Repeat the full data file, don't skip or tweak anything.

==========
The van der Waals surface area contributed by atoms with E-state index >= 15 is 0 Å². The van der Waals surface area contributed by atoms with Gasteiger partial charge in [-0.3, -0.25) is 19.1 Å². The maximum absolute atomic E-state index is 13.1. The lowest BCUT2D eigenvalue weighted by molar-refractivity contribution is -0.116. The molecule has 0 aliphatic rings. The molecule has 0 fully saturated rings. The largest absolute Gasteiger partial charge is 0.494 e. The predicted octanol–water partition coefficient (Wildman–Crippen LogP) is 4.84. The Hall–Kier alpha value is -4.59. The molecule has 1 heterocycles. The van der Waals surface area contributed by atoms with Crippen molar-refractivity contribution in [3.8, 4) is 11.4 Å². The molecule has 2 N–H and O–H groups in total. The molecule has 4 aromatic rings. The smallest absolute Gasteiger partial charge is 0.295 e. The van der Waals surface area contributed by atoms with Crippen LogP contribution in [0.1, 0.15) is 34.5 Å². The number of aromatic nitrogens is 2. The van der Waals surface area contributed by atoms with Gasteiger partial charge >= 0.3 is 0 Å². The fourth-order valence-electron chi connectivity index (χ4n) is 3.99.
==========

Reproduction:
The van der Waals surface area contributed by atoms with E-state index >= 15 is 0 Å². The van der Waals surface area contributed by atoms with Gasteiger partial charge in [-0.3, -0.25) is 19.1 Å². The maximum absolute atomic E-state index is 13.1. The lowest BCUT2D eigenvalue weighted by molar-refractivity contribution is -0.116. The molecule has 0 aliphatic rings. The molecule has 0 fully saturated rings. The largest absolute Gasteiger partial charge is 0.494 e. The predicted octanol–water partition coefficient (Wildman–Crippen LogP) is 4.84. The Hall–Kier alpha value is -4.59. The molecule has 1 heterocycles. The van der Waals surface area contributed by atoms with Crippen molar-refractivity contribution in [3.8, 4) is 11.4 Å². The molecule has 2 N–H and O–H groups in total. The molecule has 4 aromatic rings. The smallest absolute Gasteiger partial charge is 0.295 e. The van der Waals surface area contributed by atoms with Crippen LogP contribution in [0.1, 0.15) is 34.5 Å². The number of aromatic nitrogens is 2. The van der Waals surface area contributed by atoms with Gasteiger partial charge >= 0.3 is 0 Å². The fourth-order valence-electron chi connectivity index (χ4n) is 3.99.